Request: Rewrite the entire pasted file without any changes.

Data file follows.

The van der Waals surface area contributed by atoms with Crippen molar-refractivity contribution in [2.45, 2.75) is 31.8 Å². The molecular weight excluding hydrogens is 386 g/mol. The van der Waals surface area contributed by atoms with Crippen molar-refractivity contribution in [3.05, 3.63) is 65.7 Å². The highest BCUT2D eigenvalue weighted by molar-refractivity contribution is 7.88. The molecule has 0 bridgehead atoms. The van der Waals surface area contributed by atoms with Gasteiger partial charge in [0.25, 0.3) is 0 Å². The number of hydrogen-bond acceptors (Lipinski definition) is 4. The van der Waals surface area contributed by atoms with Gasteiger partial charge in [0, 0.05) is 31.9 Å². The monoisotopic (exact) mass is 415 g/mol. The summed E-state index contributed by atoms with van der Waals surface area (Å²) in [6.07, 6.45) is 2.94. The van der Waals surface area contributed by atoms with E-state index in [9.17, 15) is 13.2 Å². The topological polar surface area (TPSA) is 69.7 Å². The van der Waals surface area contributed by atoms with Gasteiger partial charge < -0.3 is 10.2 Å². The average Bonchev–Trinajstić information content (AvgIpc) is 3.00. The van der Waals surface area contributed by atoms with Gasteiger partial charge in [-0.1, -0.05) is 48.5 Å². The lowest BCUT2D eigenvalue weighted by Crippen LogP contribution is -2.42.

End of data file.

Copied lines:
The van der Waals surface area contributed by atoms with Crippen molar-refractivity contribution in [2.45, 2.75) is 31.8 Å². The molecular weight excluding hydrogens is 386 g/mol. The van der Waals surface area contributed by atoms with Crippen molar-refractivity contribution in [3.05, 3.63) is 65.7 Å². The highest BCUT2D eigenvalue weighted by molar-refractivity contribution is 7.88. The molecule has 0 bridgehead atoms. The van der Waals surface area contributed by atoms with Gasteiger partial charge in [0.25, 0.3) is 0 Å². The number of hydrogen-bond acceptors (Lipinski definition) is 4. The van der Waals surface area contributed by atoms with Gasteiger partial charge in [0, 0.05) is 31.9 Å². The monoisotopic (exact) mass is 415 g/mol. The summed E-state index contributed by atoms with van der Waals surface area (Å²) in [6.07, 6.45) is 2.94. The van der Waals surface area contributed by atoms with E-state index in [9.17, 15) is 13.2 Å². The topological polar surface area (TPSA) is 69.7 Å². The van der Waals surface area contributed by atoms with Gasteiger partial charge < -0.3 is 10.2 Å². The average Bonchev–Trinajstić information content (AvgIpc) is 3.00. The van der Waals surface area contributed by atoms with Gasteiger partial charge in [-0.1, -0.05) is 48.5 Å². The lowest BCUT2D eigenvalue weighted by Crippen LogP contribution is -2.42.